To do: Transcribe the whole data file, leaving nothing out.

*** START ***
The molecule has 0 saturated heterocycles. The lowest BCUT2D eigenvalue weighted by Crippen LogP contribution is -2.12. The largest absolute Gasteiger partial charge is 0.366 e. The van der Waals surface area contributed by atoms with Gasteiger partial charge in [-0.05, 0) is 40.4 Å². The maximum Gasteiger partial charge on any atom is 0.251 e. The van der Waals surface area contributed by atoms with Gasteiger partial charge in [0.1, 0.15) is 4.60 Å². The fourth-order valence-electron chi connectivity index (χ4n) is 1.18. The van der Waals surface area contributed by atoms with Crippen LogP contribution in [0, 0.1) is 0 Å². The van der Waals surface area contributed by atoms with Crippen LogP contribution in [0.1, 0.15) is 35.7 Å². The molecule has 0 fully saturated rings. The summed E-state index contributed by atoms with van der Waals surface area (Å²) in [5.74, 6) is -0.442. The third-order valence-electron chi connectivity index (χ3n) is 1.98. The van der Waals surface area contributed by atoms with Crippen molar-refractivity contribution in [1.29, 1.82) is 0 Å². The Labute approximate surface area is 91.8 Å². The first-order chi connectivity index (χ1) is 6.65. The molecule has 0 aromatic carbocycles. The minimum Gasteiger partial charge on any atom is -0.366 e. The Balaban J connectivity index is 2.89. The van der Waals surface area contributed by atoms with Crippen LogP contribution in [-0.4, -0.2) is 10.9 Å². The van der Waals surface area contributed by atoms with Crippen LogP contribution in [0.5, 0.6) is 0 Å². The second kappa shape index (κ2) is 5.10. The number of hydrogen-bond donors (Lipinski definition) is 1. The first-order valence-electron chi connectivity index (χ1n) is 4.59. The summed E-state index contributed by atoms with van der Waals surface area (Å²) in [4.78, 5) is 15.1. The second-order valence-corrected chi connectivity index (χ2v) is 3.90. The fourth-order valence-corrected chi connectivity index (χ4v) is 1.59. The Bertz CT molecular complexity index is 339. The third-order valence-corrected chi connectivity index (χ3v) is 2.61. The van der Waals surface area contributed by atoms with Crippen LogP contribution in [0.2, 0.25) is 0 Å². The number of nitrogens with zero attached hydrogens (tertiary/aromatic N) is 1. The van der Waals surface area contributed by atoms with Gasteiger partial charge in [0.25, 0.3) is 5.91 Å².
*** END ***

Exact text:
The molecule has 0 saturated heterocycles. The lowest BCUT2D eigenvalue weighted by Crippen LogP contribution is -2.12. The largest absolute Gasteiger partial charge is 0.366 e. The van der Waals surface area contributed by atoms with Gasteiger partial charge in [-0.05, 0) is 40.4 Å². The maximum Gasteiger partial charge on any atom is 0.251 e. The van der Waals surface area contributed by atoms with Gasteiger partial charge in [0.1, 0.15) is 4.60 Å². The fourth-order valence-electron chi connectivity index (χ4n) is 1.18. The van der Waals surface area contributed by atoms with Crippen LogP contribution in [0, 0.1) is 0 Å². The van der Waals surface area contributed by atoms with Crippen LogP contribution in [0.1, 0.15) is 35.7 Å². The molecule has 0 fully saturated rings. The summed E-state index contributed by atoms with van der Waals surface area (Å²) in [5.74, 6) is -0.442. The third-order valence-electron chi connectivity index (χ3n) is 1.98. The van der Waals surface area contributed by atoms with Crippen molar-refractivity contribution in [1.29, 1.82) is 0 Å². The Labute approximate surface area is 91.8 Å². The first-order chi connectivity index (χ1) is 6.65. The molecule has 0 aromatic carbocycles. The minimum Gasteiger partial charge on any atom is -0.366 e. The Balaban J connectivity index is 2.89. The van der Waals surface area contributed by atoms with Crippen LogP contribution in [-0.4, -0.2) is 10.9 Å². The van der Waals surface area contributed by atoms with Crippen LogP contribution in [0.5, 0.6) is 0 Å². The second kappa shape index (κ2) is 5.10. The number of hydrogen-bond donors (Lipinski definition) is 1. The first-order valence-electron chi connectivity index (χ1n) is 4.59. The summed E-state index contributed by atoms with van der Waals surface area (Å²) in [4.78, 5) is 15.1. The second-order valence-corrected chi connectivity index (χ2v) is 3.90. The fourth-order valence-corrected chi connectivity index (χ4v) is 1.59. The Bertz CT molecular complexity index is 339. The third-order valence-corrected chi connectivity index (χ3v) is 2.61. The van der Waals surface area contributed by atoms with Crippen LogP contribution in [0.2, 0.25) is 0 Å². The number of nitrogens with zero attached hydrogens (tertiary/aromatic N) is 1. The van der Waals surface area contributed by atoms with Gasteiger partial charge in [0.25, 0.3) is 5.91 Å².